Friday, April 22, 2011

They Arrest Stalkers, Don't They?



These two articles taken from the San Antonio Express-News provide excellent illustrations of the first of the "Axioms For Stalking Victims" that I discussed in a recent post here: It's the stalkers who are mentally ill, not their victims. Notice how they commit repeated criminal acts that are far outside the realm of normal behavior, even after having experienced negative consequences from their actions. They are simply not capable of stopping their criminal behavior on their own, and when not stopped by law enforcement, their acts tend to escalate over time.

These two perpetrators appear to be at the most serious end of the spectrum of stalkers I discussed previously. While I'm no mental health expert, I would venture an educated guess that their criminal behaviors classify them as psychopaths.

Can you see that although the victims in both of these cases were severely traumatized, now that they are protected from their stalkers (and probably receiving counseling and/or therapy), they will get better? Whereas, if their tormentors aren't kept behind bars, they will almost certainly continue their criminal behaviors?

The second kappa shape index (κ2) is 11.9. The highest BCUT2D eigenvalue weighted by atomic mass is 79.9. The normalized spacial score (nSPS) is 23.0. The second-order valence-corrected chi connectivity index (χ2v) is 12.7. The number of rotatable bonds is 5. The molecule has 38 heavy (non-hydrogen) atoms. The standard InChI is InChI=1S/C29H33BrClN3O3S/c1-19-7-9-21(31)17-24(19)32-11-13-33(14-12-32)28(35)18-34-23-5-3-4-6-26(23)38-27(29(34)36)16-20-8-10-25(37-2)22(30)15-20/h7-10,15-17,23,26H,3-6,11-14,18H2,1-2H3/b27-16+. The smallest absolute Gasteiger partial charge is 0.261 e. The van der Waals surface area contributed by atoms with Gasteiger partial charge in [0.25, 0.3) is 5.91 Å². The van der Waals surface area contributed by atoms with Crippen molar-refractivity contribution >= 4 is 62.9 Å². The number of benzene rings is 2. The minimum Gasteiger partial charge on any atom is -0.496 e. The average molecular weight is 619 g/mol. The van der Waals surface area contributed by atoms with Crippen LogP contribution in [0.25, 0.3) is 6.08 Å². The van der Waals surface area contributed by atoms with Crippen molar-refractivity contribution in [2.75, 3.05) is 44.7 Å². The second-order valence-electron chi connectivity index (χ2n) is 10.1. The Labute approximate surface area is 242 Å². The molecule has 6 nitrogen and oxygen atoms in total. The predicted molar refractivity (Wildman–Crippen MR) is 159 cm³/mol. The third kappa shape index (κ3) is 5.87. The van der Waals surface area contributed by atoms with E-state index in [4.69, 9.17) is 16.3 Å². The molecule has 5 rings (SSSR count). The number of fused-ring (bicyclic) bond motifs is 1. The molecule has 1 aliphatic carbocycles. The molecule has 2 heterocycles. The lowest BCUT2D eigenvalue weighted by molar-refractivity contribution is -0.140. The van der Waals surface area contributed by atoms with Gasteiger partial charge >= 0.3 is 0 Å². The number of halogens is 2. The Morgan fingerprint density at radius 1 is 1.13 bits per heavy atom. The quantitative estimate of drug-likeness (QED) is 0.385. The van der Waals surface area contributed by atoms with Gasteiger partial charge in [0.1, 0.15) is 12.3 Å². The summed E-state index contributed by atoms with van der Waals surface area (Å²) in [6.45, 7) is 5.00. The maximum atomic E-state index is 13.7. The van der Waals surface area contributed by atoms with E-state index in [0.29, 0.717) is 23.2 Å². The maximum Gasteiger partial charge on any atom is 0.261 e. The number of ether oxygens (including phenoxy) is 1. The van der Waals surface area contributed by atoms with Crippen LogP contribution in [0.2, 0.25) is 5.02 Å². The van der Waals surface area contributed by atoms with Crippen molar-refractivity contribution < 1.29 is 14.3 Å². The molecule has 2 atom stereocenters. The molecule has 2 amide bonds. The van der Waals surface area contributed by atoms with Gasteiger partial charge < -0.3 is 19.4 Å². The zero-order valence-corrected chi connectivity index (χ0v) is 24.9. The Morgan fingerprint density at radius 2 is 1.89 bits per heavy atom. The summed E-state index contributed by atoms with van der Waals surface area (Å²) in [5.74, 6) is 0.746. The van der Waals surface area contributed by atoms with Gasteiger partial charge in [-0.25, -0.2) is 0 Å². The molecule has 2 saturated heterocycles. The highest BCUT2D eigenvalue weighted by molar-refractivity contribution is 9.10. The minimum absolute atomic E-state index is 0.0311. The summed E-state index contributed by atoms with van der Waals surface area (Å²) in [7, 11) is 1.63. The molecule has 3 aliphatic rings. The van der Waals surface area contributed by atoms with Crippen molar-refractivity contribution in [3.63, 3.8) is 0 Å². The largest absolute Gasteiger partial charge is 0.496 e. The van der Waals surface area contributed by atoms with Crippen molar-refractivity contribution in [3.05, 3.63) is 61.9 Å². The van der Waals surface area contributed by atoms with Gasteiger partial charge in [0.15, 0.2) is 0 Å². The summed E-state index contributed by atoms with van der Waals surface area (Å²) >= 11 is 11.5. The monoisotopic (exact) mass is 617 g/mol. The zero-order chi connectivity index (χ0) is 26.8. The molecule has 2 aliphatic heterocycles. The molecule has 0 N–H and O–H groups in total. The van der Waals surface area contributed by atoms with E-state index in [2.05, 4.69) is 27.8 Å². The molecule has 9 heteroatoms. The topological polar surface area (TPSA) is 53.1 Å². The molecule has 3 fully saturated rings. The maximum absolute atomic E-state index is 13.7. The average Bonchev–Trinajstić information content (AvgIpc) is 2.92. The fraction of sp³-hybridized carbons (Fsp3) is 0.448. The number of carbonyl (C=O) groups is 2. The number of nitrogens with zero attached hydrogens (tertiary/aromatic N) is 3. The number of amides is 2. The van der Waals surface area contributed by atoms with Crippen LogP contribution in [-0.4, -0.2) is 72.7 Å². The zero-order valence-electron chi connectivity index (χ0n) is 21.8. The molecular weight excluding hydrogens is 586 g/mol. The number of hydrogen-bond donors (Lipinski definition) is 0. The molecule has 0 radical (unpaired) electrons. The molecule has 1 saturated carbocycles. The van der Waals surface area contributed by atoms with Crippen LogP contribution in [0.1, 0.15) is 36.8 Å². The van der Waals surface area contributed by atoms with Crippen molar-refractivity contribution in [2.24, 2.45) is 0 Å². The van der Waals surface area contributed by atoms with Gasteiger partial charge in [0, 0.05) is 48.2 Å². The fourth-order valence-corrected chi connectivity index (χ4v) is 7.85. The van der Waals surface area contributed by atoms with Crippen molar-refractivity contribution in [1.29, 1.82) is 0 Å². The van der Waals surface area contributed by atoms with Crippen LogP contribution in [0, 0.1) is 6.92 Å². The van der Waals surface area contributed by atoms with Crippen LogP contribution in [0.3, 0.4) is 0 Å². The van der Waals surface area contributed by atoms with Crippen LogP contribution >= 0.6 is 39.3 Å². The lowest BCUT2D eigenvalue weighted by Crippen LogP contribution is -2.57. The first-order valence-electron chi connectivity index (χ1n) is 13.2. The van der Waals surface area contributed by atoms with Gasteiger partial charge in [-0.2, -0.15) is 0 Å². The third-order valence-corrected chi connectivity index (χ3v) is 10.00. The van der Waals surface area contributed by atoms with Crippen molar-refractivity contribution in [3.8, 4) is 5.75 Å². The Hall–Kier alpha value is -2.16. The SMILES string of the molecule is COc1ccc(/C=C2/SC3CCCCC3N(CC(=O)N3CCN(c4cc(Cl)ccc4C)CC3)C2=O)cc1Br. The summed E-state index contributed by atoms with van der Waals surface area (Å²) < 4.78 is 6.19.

These cases also show very well the known connections between stalkers at the worst end of the stalking spectrum and serial killers. These types of psychopaths get sick thrills from stalking, torturing, and killing human prey (they do not see other people as human beings!), and they are arguably the worst criminals law enforcement faces as far as their danger to the public.

Please also notice that the first article hints at the perpetrator's involvement in organized stalking as well as one-on-one stalking. I am currently aware of a number of organized/gang stalking participants who concurrently commit sexual assaults, murders, and other personal crimes against victims they are hired to stalk and then attempt to hide behind the gang for protection from law enforcement, which all too often they receive.

It's encouraging to see that some of the most serious stalkers actually are charged and arrested. There are honest, hard-working law enforcement personnel out there who need to understand the seriousness of stalking behavior and be encouraged to vigorously investigate and prosecute these types of perpetrators.

7/22/2011: Here's an update.



10/1/11 Update: Crews was sentenced to two years in "Club Fed" for federal interstate stalking, plus an additional three-year federal supervision sentence after he gets out. As he has previously served six years in state prison without apparently learning anything, I have serious doubts as to whether the new federal sentence is long enough.

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